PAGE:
Analog forestry and integrated landscape management in Sri Lanka

Belipola, is a 17 acre oasis, where lush vegetation rises high above the forest floor.

The massive broadleaved evergreens, stately palms and various fruit trees support an array of vines, lianas, orchids and other epiphytes, while a host of herbs, shrubs and cycads crouch below.

The air is cool and humid; the earth is soft and damp. Majestic Hornbills can be seen perched among the branches. Although it was founded relatively recently, the area very nearly resembles an old-growth tropical rainforest.

Briefly, the method consists of selecting forest species – both native and introduced – which are economically valuable while at the same time analogous, in physical structure as well as ecosystem function, to those present in a naturally occurring forest at various stages of succession (in this case, the climax profile of an upland tropical rainforest).

In this way, the land serves to support biodiversity and maximize ecosystem services while at the same time bolstering rural livelihoods and promoting food security.

Principles of analog forestry

* Observe and record: knowledge of the terrain one is working with is highly important in restoration.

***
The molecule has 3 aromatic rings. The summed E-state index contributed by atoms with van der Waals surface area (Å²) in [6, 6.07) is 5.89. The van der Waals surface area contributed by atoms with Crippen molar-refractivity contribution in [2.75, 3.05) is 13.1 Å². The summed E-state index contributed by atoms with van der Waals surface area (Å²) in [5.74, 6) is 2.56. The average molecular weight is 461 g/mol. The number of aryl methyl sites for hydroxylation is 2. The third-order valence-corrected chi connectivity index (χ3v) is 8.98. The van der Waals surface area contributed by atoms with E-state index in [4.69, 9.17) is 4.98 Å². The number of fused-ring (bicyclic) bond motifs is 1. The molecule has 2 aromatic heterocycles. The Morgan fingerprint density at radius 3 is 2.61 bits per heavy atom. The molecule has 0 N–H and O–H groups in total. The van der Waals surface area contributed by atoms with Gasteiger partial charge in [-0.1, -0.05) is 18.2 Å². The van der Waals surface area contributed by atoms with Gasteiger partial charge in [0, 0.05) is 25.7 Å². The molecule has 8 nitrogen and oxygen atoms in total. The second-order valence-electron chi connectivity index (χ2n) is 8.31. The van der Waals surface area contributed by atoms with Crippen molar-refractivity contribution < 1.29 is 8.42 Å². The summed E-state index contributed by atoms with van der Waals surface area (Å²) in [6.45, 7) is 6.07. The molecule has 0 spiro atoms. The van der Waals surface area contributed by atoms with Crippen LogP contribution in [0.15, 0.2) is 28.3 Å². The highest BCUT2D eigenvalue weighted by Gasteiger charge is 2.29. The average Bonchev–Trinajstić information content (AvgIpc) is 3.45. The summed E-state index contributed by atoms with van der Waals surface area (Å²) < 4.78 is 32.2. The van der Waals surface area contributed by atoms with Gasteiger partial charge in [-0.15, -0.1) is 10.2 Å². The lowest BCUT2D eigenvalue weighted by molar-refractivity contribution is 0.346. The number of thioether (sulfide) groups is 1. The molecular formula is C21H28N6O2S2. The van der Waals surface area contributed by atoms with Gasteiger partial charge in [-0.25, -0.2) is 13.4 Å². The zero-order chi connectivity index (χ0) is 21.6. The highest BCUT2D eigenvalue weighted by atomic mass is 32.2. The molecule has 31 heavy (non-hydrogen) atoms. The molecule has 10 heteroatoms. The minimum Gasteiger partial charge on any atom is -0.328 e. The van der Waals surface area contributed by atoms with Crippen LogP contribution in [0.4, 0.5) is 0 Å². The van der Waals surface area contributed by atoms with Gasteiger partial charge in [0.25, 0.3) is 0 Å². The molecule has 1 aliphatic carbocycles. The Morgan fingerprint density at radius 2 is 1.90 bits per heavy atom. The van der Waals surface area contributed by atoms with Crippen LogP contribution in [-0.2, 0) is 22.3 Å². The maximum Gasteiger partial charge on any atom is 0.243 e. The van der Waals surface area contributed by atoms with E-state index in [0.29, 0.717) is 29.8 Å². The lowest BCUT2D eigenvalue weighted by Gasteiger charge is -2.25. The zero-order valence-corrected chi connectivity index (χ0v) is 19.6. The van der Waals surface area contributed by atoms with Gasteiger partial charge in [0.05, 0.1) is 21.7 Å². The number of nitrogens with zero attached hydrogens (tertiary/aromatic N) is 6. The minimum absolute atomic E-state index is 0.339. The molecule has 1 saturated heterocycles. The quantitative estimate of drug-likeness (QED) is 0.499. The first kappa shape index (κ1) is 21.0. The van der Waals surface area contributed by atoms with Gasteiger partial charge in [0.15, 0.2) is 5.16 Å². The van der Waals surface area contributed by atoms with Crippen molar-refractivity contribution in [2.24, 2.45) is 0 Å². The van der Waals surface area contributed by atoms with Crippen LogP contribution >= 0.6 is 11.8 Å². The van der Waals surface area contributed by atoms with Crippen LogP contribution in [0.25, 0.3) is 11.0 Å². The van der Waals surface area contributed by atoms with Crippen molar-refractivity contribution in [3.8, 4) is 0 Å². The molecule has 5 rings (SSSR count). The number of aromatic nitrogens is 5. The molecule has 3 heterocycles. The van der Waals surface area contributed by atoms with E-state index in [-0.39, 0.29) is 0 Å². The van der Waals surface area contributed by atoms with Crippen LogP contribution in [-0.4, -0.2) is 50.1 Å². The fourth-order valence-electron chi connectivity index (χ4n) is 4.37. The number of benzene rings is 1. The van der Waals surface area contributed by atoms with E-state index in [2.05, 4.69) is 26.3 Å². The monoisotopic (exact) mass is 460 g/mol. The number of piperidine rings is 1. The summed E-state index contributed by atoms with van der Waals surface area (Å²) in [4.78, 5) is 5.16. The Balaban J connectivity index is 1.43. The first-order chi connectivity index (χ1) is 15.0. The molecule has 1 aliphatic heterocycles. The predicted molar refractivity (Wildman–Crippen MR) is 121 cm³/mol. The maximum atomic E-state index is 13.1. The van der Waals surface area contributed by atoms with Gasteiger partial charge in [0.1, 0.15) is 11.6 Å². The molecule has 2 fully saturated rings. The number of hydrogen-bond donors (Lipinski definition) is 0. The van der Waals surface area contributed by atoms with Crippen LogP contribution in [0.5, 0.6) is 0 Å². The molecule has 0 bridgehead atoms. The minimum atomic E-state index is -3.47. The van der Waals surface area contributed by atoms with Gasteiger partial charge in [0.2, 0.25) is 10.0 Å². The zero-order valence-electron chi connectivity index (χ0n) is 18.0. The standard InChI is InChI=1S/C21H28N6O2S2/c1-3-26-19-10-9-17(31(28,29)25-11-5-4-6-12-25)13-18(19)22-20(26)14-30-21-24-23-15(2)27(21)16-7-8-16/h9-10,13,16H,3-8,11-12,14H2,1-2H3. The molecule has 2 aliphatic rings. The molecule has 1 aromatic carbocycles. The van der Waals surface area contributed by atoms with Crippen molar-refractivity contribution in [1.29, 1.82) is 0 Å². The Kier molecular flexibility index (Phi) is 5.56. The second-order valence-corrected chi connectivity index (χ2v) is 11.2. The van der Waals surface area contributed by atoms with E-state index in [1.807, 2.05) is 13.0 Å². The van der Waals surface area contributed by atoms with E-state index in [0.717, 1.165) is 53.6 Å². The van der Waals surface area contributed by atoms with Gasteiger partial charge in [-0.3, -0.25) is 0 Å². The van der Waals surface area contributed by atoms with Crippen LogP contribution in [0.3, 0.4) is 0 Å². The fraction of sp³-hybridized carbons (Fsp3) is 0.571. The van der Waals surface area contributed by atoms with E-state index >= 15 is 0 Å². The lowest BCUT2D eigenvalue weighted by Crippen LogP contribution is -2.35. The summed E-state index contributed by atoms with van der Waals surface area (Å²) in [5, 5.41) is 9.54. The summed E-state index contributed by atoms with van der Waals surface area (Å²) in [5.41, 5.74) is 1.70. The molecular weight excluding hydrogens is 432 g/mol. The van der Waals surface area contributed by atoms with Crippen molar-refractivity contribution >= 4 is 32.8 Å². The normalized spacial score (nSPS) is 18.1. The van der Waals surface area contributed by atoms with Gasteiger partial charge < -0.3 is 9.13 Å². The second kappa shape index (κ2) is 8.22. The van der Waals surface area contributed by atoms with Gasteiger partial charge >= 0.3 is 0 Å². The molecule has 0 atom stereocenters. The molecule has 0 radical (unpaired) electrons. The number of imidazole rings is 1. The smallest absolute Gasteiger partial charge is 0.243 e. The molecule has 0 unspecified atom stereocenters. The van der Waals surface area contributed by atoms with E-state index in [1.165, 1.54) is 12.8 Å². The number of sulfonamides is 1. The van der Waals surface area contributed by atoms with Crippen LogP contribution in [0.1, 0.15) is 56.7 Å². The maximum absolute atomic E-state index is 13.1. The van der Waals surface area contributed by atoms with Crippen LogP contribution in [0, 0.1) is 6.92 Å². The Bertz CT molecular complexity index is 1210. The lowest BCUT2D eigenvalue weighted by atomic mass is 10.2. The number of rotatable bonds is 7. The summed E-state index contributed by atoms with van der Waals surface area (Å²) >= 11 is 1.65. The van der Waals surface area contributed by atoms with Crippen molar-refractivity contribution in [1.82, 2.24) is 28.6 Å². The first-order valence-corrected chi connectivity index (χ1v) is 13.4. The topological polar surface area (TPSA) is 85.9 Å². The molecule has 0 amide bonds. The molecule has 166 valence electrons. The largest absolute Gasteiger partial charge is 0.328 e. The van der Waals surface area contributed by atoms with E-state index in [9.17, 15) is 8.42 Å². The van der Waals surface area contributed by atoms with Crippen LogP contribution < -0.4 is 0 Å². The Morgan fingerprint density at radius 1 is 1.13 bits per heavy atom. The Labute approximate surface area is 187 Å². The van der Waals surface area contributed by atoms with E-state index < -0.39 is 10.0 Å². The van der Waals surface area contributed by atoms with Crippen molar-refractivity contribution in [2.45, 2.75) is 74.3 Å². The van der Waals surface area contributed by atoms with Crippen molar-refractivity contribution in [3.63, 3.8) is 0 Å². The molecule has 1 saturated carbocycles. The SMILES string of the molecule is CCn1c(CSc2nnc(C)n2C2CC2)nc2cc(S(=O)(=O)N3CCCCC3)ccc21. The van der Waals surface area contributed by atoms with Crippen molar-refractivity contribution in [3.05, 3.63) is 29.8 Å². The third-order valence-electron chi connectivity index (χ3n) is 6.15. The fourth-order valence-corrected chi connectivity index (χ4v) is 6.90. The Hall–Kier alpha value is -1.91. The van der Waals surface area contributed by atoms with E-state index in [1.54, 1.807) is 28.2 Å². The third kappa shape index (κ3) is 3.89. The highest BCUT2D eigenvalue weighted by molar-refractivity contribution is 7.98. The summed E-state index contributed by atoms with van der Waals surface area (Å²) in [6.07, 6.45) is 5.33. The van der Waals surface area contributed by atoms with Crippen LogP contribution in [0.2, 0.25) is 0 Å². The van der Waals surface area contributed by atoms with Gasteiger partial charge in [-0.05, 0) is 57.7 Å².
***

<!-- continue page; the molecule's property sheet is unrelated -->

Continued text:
* Understand and evaluate: in order to understand an ecosystem, one needs to make use of local knowledge, field surveying, and ecological evaluation.

* Know the land: knowing the lay of the land extends to watercourses, slopes and microclimates.

* Identify levels of yield: restoring an ecosystem can increase biodiversity, ecosystem services and economic production, but one must be aware of the capacity of the land.

* Map flows and reservoirs: water, light, air and nutrients flow through, and are stored in, ecosystems Knowing the enrgy flows in an ecosystem can help in planning future actions.

* Reduce external inputs: an ecosystem with a high level of biodiversity has the advantage of providing a large portion of the necessary inputs that are necessary for the functioning of the farm.

* Be guided by the needs of the landscape: each area forms part of a landscape, whose characteristics must be taken into account in the design process.

* Follow ecological succession: like a person, a forest matures in phases. Some plants grow early on, before being replaced by others and yet others, as the ecosystem progresses to a stable state.

* Use ecological processes: the idea is to imitate nature, not to struggle against it. It is important to look at the ecosystem in a different way and understand the uses of its diverse elements.

* Value biodiversity: a variety of plants and animals is the source of vitality for the ecosystem, as they contribute nutrients, drive ecological processes, and are indicators of environmental resilience.

* Respect maturity: the mature forest provides many environmental services and increases its productivity.

* Respond creatively: prepare for the unexpected, and always be aware that there are alternative ways to reach your goals.